Historic Preservation

Posted May 26, 2020
  • A view of the "ghost structure" of Benjamin Franklin's house in Franklin's Court

    Photo credit: The Preservation Alliance

  • Properties owned by Benjamin Franklin on Market Street now part of Independence National Historical Park

    Photo credit: The Preservation Alliance

  • David Hollenberg

    Adjunct Professor David Hollenberg

David Hollenberg Celebrates National Preservation Month with The Preservation Alliance

In honor of National Preservation Month, the Preservation Alliance for Greater Philadelphia is featuring 31 historic preservation leaders in Philadelphia and the local buildings that have inspired them. The Preservation Alliance recently revealed Historic Preservation Adjunct Professor David Hollenberg's choice for his most inspirational project: Franklin Court, part of Independence National Historical Park. Read David's words on the brilliant interpretation of the site of Franklin's house and its associated environs on Market Street as well as his experience as a young draftsperson working with two different preservation-minded firms on the project below.

What a pleasure to have been asked by the Preservation Alliance to reflect about “a building in the Philadelphia region that has influenced you, and why.” My response is Franklin Court within Independence National Historical Park, designed by a remarkable team: Venturi, Rauch and Scott Brown Architects, National Heritage Corporation (later John Milner Associates) as Associated Architect, and, Keast and Hood, Structural Engineers.

A team enriched by the passionately applied expertise in history, archeology and interpretation provided by the client, the National Park Service. That expertise had long researched and debated how address the recognized absence anywhere of a tangible and appropriate memorial to Benjamin Franklin. The known historical presence of his house within the block plus his ownership of the five properties on Market Street were tangible connections to Franklin, as powerful as his pew a few blocks away at Christ Church. NPS was ultimately driven by its extreme caution about undertaking reconstructions absent sufficient evidence. Here, though there was much documentary and archeological evidence, it was far from enough. The brilliant design that emerged showed that this seeming dilemma actually could provoke a design response that remains unexpected and resonant.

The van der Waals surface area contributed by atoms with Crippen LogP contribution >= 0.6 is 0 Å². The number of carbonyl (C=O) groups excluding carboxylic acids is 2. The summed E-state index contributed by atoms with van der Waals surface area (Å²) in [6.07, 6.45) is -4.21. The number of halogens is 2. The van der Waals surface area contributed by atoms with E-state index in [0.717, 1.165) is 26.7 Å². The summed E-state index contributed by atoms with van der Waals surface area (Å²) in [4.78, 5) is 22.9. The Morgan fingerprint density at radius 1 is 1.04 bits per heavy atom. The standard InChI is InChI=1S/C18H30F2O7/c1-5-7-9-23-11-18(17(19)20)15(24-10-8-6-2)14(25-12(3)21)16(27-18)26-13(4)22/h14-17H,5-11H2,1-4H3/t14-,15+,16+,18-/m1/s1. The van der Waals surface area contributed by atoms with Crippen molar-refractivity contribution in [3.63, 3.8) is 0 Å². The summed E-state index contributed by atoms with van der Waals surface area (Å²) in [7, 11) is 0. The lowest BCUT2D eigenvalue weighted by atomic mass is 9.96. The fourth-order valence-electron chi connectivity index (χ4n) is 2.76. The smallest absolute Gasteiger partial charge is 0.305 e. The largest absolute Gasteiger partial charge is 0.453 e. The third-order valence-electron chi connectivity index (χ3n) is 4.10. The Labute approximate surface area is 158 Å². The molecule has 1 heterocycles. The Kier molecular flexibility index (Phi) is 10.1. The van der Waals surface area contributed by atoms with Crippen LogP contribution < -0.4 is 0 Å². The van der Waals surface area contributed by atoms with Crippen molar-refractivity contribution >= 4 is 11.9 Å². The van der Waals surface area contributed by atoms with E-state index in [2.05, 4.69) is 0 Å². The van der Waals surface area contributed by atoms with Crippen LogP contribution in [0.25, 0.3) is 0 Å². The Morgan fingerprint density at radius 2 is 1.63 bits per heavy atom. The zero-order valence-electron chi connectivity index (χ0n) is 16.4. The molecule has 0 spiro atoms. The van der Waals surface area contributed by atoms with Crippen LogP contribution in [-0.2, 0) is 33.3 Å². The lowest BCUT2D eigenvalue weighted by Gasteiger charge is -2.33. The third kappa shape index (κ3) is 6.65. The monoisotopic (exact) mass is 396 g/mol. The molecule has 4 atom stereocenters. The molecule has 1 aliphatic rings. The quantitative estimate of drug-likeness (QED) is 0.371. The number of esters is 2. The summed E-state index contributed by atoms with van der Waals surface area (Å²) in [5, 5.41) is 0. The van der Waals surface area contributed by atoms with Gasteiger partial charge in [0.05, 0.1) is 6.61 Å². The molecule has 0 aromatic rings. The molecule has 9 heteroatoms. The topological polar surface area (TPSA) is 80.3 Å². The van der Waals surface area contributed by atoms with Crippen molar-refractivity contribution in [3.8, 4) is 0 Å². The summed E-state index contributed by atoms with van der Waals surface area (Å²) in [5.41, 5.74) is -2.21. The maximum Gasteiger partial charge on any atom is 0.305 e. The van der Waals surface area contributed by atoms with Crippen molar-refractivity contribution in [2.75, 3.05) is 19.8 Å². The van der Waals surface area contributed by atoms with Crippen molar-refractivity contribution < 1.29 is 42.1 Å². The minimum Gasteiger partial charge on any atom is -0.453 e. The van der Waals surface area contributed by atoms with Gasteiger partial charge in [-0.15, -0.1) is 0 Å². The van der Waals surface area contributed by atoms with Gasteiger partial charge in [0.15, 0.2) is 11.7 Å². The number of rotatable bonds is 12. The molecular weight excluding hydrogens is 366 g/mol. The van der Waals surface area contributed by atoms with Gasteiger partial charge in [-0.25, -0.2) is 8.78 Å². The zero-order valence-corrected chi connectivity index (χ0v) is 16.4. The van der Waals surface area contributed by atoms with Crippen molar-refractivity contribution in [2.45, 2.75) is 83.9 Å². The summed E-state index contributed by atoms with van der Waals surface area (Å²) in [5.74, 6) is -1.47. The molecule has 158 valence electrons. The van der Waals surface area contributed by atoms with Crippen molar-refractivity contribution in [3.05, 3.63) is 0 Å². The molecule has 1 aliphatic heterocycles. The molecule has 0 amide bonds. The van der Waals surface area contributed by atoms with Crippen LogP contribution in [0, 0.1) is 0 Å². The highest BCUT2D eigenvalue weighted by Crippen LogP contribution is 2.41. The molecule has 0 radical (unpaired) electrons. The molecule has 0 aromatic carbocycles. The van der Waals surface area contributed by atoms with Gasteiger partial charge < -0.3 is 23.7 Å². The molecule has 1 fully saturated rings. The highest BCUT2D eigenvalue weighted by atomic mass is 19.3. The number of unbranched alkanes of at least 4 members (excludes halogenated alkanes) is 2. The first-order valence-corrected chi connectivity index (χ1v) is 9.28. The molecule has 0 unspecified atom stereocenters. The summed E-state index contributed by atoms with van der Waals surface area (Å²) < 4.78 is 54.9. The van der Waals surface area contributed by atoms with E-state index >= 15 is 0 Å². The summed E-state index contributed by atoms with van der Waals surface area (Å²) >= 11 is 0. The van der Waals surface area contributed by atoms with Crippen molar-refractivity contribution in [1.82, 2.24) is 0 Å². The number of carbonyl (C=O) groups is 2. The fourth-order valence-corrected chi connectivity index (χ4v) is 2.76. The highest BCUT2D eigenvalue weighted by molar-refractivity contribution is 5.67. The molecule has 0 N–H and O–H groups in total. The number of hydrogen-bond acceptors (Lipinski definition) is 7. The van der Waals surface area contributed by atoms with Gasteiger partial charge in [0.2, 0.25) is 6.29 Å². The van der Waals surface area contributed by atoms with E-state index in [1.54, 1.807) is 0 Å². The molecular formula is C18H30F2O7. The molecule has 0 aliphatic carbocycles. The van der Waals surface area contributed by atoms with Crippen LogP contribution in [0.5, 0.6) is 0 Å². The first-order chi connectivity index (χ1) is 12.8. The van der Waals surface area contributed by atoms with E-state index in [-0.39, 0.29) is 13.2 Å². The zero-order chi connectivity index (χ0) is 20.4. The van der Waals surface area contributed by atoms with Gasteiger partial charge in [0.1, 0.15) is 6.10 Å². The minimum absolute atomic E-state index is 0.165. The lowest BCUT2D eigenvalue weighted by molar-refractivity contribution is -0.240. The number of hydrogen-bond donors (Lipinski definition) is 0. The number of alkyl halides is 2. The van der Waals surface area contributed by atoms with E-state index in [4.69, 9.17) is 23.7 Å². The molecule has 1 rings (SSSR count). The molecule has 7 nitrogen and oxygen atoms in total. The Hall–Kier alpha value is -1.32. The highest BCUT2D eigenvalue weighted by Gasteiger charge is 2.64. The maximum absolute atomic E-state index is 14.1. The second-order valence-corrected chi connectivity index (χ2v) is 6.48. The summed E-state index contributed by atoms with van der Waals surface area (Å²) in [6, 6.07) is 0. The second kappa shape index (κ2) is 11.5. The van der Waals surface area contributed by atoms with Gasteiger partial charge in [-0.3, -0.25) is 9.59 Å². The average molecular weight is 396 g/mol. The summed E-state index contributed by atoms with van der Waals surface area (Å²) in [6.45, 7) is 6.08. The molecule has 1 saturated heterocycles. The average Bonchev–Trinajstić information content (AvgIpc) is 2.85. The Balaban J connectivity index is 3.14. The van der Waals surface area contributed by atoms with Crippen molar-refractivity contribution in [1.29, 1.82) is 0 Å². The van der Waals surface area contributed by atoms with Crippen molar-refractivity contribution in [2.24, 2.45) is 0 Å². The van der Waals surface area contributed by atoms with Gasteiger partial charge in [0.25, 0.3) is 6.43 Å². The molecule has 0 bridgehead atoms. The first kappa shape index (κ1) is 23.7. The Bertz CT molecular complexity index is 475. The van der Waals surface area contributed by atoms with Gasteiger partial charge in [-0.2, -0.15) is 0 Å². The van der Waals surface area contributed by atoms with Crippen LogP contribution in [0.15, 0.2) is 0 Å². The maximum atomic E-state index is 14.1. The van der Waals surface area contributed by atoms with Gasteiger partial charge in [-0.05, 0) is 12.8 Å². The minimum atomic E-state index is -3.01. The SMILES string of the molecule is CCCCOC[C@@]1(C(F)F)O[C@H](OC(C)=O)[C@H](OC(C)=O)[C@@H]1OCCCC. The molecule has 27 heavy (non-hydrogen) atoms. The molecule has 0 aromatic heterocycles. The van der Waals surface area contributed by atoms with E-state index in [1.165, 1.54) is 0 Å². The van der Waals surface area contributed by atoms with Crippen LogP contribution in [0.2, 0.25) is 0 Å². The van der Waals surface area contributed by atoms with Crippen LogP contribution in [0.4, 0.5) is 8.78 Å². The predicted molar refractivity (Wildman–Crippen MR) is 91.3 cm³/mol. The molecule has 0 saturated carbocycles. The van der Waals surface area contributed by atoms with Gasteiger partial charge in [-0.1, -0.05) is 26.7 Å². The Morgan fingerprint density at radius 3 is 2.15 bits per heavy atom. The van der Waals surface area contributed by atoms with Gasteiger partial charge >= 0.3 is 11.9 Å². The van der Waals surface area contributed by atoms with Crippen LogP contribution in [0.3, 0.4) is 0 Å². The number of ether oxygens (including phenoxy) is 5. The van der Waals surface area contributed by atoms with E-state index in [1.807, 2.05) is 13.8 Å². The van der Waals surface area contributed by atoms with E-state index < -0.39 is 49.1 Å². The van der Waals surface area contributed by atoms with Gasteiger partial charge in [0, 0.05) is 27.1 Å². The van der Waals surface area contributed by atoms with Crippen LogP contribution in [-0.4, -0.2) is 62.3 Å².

I love Franklin Court for:

  • Its clear expression of the interdisciplinary necessities of its own making
  • Its urbanity, generosity, and sheer design intelligence
  • Its combination of the historic and the contemporary -- beautifully realized, for example, in its small but complex garden design, with its tough but perfectly scaled 18th c. garden intimacy
  • The candor of the equal weight it gives to knowledge and its absence – especially in the ghost structures’ blunt sculptural acknowledgement of what was and what was not known about Franklin’s houses. They remain a fresh and stirring answer to the perennial challenge of reconstructing historic buildings.
  • The inclusion in the overall mix of the meticulous restoration of the exteriors of the five houses at 314-322 Market Street, and, within 318, of the stunning collage of the raw and the modern, revealing and explaining along the full height of its open multi-story metal and cable stairway the bits of physical evidence that in turn informed the broader restoration.
  • The delicious ploy of injecting overt and covert interpretive gestures into the public circulation through the garden and along Orianna Street between Market and Chestnut Streets.
  • The satisfying surprise of the underground Museum, especially the enticing long ramp within its modest on-grade entrance building -- a museum that upped the detail of the Franklin story from that offered on-grade above.
  • The forthright expression of the fundamental role in the project of archeology, with exposure of the historic houses’ foundations and other features from viewing wells inside the ghost structure footprints.

To add a personal and grateful note: I was fortunate to work on Franklin Court as a young and VERY inexperienced draftsperson, in two offices. First, at Keast and Hood, an office where preservation and contemporary design were not separate. Any of the three remarkable partners (Carl Baumert, Nick Gianopulos, and Tom Leidigh) could nimbly shift between engineering design for the best new or old buildings. I vividly recall them grappling with the ghost structure design, in which the gable ends met not at their apex (very desirable structurally) but rather at a void -- the hollow box that was an abstraction of the house’s unknown original chimney mass. They figured it out – with mutual commiseration – making clear to young me the impact of orchestral teamwork and collective respect. Then, as a perhaps slightly less inexperienced young draftsman a year or so later, at National Heritage Corporation (later John Milner Associates), where I worked on documents associated with the ongoing construction of the Market Street houses, in particular the beautiful interpretive stairway and interior within 318.

So, for me, Franklin Court is a career starter, inextricably interdisciplinary, where excellent contemporary and historic urban design, architecture, landscape and preservation design, plus interpretive planning and archeology all converge. Those are the situations I’ve consistently loved the most in my career – whether within a historic district, a national park, or an urban campus.